We are incredulous of the idea that little things matter, though Tommy knows that he who is faithful in little will be faithful in much. We cannot tell ourselves, “I will break all the little daily rules, but keep the big yearly rules.” No. If we break the little daily rules, we will simply get good at breaking the rules and getting away with it. When the time comes to keep the big rules, we will have practiced escaping justice and see little value in being honest. To return to your point, though, we are always positioned between duty and desire. Duty tells us to do these little things. Desire tells us to grab the brass ring. Desire is always having us save the world. Duty is always telling us to brush our teeth.

How do we submerge the world-saving ambitions of desire, though? On the occasions when Elizabeth is able to deny herself, how does she do it? What does she tell herself such that she doesn’t have to get what she wants?

John Lithgow as Sir Winston Churchill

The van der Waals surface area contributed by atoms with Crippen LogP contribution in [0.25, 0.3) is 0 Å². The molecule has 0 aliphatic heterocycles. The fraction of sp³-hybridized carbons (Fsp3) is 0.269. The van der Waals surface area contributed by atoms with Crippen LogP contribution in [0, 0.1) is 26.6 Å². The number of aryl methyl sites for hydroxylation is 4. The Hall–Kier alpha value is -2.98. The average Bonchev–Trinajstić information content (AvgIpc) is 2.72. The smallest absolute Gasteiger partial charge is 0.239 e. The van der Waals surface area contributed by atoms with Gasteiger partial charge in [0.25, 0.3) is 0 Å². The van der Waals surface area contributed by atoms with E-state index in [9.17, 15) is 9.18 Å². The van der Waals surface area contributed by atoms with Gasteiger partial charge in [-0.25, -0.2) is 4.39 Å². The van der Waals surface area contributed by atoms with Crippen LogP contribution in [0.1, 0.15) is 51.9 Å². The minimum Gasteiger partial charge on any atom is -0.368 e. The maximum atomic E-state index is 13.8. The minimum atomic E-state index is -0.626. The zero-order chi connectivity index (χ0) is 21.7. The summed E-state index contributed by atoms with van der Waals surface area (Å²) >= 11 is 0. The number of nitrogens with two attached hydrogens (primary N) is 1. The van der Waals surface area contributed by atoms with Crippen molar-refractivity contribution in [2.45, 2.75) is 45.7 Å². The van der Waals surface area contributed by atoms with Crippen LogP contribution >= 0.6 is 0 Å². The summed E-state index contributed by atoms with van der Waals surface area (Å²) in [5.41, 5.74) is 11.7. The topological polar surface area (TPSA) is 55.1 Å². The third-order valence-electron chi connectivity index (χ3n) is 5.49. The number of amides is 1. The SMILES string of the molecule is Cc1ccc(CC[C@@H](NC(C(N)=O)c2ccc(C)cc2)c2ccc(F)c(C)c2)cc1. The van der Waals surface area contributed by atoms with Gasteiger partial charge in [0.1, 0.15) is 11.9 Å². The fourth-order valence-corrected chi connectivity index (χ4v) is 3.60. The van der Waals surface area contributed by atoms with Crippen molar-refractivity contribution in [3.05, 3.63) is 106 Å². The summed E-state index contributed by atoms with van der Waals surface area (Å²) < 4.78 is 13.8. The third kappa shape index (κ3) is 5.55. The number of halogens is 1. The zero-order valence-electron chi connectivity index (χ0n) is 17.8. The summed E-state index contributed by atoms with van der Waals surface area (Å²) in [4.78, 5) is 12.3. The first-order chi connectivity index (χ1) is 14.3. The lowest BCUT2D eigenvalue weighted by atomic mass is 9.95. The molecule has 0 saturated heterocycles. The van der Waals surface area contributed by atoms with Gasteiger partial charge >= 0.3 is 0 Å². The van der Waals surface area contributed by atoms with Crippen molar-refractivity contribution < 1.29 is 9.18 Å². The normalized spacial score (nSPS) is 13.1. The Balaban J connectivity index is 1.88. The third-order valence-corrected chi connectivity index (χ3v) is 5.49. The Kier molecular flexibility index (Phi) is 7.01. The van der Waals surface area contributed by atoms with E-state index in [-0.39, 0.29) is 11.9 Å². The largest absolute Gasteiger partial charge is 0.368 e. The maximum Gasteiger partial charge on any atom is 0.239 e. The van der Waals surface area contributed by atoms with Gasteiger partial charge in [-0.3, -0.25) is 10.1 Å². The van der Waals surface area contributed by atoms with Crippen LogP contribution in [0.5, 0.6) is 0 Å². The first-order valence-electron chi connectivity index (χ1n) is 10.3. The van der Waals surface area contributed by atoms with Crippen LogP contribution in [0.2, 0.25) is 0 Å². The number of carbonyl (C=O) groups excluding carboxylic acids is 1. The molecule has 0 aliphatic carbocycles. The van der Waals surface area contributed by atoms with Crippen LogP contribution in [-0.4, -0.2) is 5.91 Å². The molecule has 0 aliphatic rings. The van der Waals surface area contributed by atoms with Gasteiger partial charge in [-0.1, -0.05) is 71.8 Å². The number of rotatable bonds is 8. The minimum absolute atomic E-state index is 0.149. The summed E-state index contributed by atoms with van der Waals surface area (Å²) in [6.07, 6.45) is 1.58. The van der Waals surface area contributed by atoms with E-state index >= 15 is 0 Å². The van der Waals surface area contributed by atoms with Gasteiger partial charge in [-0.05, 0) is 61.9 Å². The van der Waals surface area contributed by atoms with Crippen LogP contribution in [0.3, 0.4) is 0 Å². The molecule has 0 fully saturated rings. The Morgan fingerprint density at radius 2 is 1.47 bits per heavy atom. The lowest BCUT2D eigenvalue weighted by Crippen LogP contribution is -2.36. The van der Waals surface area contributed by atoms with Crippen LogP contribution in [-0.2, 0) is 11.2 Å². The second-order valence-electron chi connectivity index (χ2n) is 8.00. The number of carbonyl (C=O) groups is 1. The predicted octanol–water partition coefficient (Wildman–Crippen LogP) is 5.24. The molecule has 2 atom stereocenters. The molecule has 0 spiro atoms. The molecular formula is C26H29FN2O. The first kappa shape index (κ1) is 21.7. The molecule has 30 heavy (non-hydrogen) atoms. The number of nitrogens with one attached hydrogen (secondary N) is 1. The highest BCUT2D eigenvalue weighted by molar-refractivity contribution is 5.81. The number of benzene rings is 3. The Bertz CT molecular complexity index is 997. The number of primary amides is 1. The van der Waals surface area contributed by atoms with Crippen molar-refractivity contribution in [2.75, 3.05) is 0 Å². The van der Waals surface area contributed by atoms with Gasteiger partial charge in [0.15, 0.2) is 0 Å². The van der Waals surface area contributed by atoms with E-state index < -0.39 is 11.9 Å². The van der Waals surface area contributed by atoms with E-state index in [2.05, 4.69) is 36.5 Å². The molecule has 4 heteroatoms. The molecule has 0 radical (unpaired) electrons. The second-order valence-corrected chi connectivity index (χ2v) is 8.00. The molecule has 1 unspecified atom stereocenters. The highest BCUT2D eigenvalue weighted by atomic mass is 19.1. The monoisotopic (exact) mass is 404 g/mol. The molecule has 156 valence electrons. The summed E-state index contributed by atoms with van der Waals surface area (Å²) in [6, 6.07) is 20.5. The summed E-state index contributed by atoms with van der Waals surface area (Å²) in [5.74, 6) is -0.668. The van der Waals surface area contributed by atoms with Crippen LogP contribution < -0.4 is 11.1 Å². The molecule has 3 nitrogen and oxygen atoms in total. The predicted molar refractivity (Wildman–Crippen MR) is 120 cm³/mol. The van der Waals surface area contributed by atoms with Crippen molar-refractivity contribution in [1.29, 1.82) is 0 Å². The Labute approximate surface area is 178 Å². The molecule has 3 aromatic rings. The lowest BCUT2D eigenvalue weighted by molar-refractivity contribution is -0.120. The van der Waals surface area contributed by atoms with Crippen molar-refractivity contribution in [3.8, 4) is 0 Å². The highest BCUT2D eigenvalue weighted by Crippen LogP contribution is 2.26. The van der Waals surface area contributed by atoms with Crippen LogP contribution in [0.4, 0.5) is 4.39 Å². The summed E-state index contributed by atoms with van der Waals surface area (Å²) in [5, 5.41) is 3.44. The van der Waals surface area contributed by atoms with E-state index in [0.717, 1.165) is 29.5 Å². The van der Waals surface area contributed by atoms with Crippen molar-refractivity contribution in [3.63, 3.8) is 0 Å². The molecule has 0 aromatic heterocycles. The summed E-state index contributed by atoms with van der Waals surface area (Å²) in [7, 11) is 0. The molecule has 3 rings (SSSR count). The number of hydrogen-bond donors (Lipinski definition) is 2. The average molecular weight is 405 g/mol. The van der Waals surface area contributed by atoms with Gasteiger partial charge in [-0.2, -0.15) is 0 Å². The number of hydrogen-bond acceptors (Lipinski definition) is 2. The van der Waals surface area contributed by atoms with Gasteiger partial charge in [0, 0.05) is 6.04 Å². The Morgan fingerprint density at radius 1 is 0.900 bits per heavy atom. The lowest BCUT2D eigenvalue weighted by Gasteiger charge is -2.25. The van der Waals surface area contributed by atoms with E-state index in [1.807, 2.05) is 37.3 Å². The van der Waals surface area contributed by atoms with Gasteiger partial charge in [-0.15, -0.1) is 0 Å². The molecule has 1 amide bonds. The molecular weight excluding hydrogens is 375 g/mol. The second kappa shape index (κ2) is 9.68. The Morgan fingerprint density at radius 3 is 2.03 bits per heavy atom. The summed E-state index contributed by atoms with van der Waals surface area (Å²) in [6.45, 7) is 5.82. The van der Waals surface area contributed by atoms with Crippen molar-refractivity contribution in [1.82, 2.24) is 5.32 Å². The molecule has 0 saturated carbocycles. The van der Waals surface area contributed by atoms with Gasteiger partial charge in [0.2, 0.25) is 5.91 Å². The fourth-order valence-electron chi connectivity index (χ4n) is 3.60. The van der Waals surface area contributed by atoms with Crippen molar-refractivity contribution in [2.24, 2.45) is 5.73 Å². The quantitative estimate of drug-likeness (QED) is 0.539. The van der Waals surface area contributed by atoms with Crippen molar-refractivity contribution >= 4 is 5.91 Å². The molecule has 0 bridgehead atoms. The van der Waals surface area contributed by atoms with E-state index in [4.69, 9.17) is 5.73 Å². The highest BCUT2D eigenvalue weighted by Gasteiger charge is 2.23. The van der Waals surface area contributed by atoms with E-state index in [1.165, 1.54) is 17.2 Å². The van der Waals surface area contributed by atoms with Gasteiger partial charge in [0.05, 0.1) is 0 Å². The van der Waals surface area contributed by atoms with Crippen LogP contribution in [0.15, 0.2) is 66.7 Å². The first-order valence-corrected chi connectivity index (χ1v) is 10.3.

HEIDI: I love these questions. In mulling them over, I think of Margaret and Philip, desire-driven creatures, trying to decipher this mystery for themselves. In “Gloriana,” Philip snaps at her to set aside her role as queen to be a wife, sister, mother, a “living breathing thing, a woman,” while Margaret hisses, “You don’t know for a minute what it is like to be unhinged, to be flailing about.” “I give them silence,” she tells Margaret. Indeed, Elizabeth’s silence is one of the great achievements of The Crown. We see and feel her conflict, but we do not hear about it. After all, she tells Margaret in “Pride and Joy,” the monarchy should shine, but not the monarch. So, what motivates the silent monarch? How does she submerge desire under the weight of duty?

Part of the answer haunts the halls of the royal residences in the figure of Edward VIII. You insightfully quoted the all-important conversation between Elizabeth and Tommy regarding Elizabeth’s private secretary. “The rot of individualism” looms large in the many memories in the specter of Edward VIII, the abdicator. Elizabeth’s inner circle and the nation itself evaluate the young queen as a potentially stabilizing force in a shifting cultural landscape.